It is time to recognize that the purpose of the church is to minister to ordinary Christians, not simply to self-important diocesan bishops. If Bishop Iker cannot abide female priests, why should the church indulge his sensibilities if to do so disenfranchises those under his care? Why should Bishop Duncan’s loathing for The Episcopal Church result in my being alienated from the church I joined and the church I love? When both Iker and Duncan consented to their consecrations, they know what church they were pledging to nurture and support. If they cannot do that, they should resign or, as a last resort, be removed.
Unity or Justice
Just as the church does not exist for bishops, neither do people exist for the church. Instead, the church exists for the people. (Jesus did not found the Church, of course, so ecclesiology largely has to be developed without much direct guidance from the recorded words of our Lord. This viewpoint is surely suggested by passages such as Mark 2:23–28, however.)
It is commonplace to observe that the Church moves slowly—perhaps, even, should move slowly—accepting change over decades or centuries. According to any theory that sees such glacial movement as normative, keeping peace within the church is more important than the lives of individuals or, for that matter, of truth itself. (Galileo immediately comes to mind.) Apparently, the present Archbishop of Canterbury subscribes to such an inhumane theory. I do not, and it is difficult to believe that the God of love would ask us to sacrifice his children for his Church. Justice delayed, so the saying goes, is justice denied, and both the Old and New Testaments seem quite clear about the need to seek justice for the downtrodden of society.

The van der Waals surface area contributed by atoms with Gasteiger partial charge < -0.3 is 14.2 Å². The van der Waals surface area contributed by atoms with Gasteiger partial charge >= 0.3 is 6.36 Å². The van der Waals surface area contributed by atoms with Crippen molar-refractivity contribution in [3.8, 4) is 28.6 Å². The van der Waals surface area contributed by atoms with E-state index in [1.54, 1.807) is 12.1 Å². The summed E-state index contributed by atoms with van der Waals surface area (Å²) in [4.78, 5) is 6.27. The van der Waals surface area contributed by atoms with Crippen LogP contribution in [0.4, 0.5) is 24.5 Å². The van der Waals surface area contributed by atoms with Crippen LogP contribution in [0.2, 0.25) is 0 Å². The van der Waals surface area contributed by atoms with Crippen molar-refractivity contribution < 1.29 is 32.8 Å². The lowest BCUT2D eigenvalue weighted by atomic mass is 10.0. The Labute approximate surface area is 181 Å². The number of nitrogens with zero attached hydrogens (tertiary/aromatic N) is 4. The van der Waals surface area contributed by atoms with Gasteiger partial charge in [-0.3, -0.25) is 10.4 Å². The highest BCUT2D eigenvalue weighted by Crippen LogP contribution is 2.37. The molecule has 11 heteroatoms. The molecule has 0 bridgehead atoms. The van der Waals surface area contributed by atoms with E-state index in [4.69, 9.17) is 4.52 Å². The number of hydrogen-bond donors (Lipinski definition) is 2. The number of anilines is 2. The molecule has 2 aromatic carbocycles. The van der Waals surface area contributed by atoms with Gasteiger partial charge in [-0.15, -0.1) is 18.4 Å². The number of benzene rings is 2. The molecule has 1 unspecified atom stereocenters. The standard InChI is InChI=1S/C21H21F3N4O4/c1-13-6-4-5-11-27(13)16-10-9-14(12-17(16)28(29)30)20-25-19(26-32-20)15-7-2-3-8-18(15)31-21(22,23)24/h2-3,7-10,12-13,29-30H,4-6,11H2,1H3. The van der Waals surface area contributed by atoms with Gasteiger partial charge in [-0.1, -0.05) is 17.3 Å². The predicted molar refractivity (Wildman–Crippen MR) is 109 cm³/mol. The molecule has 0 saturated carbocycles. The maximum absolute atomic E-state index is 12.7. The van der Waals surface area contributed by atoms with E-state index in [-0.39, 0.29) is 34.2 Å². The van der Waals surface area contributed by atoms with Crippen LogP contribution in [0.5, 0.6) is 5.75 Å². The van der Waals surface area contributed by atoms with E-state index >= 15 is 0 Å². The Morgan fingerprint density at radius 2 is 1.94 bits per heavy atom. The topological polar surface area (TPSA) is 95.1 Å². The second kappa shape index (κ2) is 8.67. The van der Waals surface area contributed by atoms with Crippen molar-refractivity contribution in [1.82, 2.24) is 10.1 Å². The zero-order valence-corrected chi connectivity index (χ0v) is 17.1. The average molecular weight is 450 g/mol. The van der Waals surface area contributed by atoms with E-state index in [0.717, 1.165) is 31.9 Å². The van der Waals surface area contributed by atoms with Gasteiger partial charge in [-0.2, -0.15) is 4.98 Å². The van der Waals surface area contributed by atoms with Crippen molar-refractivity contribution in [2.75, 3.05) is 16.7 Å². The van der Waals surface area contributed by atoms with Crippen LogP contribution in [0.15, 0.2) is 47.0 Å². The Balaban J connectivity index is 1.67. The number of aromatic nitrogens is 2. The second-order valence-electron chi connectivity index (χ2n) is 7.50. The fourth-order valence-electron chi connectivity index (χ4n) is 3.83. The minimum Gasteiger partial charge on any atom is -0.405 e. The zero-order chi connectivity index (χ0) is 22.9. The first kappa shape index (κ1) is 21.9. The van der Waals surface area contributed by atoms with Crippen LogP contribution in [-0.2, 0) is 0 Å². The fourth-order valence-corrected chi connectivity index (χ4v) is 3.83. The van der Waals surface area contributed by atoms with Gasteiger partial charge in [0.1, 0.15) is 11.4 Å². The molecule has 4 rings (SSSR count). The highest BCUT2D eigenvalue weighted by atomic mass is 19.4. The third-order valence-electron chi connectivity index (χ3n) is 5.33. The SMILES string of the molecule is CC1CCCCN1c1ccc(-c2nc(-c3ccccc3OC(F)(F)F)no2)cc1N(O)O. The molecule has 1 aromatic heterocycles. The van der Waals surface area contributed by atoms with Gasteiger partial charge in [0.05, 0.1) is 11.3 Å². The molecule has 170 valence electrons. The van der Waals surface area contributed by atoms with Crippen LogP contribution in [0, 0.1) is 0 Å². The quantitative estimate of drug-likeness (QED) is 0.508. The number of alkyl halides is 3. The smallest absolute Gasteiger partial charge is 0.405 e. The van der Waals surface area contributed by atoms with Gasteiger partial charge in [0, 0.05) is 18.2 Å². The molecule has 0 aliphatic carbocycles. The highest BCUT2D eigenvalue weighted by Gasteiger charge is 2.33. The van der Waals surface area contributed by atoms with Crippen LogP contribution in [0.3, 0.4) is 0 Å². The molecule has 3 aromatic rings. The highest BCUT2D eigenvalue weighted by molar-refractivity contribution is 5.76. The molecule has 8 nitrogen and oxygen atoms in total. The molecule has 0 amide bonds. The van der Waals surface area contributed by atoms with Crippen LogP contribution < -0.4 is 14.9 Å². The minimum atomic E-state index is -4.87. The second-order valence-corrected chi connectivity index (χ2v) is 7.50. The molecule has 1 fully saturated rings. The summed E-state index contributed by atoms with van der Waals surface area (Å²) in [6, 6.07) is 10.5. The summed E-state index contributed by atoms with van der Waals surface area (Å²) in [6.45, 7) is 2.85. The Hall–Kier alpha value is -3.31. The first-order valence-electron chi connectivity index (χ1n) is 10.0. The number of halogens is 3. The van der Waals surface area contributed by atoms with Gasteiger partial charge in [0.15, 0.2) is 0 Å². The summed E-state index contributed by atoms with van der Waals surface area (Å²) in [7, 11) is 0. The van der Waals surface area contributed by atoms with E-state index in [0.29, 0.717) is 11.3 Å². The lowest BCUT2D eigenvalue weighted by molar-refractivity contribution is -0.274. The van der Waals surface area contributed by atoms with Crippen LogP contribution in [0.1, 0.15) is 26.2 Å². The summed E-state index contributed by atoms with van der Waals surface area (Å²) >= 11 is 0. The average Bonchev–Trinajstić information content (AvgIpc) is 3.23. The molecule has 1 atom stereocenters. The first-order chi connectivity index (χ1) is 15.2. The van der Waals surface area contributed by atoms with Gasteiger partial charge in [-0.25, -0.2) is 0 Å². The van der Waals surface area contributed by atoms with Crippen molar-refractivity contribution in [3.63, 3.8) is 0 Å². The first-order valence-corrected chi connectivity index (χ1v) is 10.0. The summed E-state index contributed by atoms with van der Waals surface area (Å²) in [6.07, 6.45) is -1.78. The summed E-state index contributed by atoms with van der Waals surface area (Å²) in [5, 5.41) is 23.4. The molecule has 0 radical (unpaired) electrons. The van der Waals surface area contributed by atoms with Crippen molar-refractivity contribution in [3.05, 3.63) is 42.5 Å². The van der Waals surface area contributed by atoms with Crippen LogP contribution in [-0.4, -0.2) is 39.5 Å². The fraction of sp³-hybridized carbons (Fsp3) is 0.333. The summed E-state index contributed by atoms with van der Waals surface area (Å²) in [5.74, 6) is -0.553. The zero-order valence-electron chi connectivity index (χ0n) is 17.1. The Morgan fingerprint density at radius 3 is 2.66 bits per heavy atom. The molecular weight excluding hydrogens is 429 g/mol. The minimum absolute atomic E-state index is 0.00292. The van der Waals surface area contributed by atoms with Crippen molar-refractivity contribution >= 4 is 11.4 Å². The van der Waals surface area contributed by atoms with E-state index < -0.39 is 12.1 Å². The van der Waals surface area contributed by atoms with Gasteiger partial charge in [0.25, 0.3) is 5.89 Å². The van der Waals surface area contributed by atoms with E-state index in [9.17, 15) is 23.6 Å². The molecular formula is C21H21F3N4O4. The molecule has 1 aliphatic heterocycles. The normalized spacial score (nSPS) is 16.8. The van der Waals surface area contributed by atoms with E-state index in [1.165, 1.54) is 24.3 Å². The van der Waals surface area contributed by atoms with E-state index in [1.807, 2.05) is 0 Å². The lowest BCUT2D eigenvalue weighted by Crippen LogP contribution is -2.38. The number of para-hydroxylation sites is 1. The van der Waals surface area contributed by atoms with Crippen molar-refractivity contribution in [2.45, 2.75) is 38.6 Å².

If our bishops have to choose either the unity of the church—a small branch of the Church, actually—or justice, why should they not choose justice? They would, thereby, improve the lives of actual persons who would otherwise be disdained or actively harmed by the church. Moreover, many gay and lesbian Christians are actively working in an ordained capacity and are contributing to the building up of God’s kingdom.
And what if bishops make the other choice, choosing “unity”? In the most benign view, they will be selling out their gay and lesbian brothers and sisters for, at best, a temporary peace in the Communion. For many bishops, this choice will necessarily come at the price of their personal integrity, as it will mean denying their own understanding of the Gospel for the sake of others’ they sincerely believe to be mistaken. In fact, the sad Jeffrey John affair suggests that, if the bishops give in to the “orthodox” primates, they simply will be inviting demands for endless additional concessions. The unity of the Communion cannot be saved through surrender; perhaps it cannot be saved at all. Our only hope for true unity is standing up for what we truly believe and asserting that Anglican comprehension is more likely, ultimately, to lead to truth than is power politics. The bishops should stand up for what they truly believe, trusting that Gamaliel’s advice (see Acts 5:33–39a) still applies: “[I]f this plan or this undertaking is of human origin, it will fail; but if it is of God, you will not be able to overthrow them—in that case you may even be found fighting against God!”
Pray for our bishops.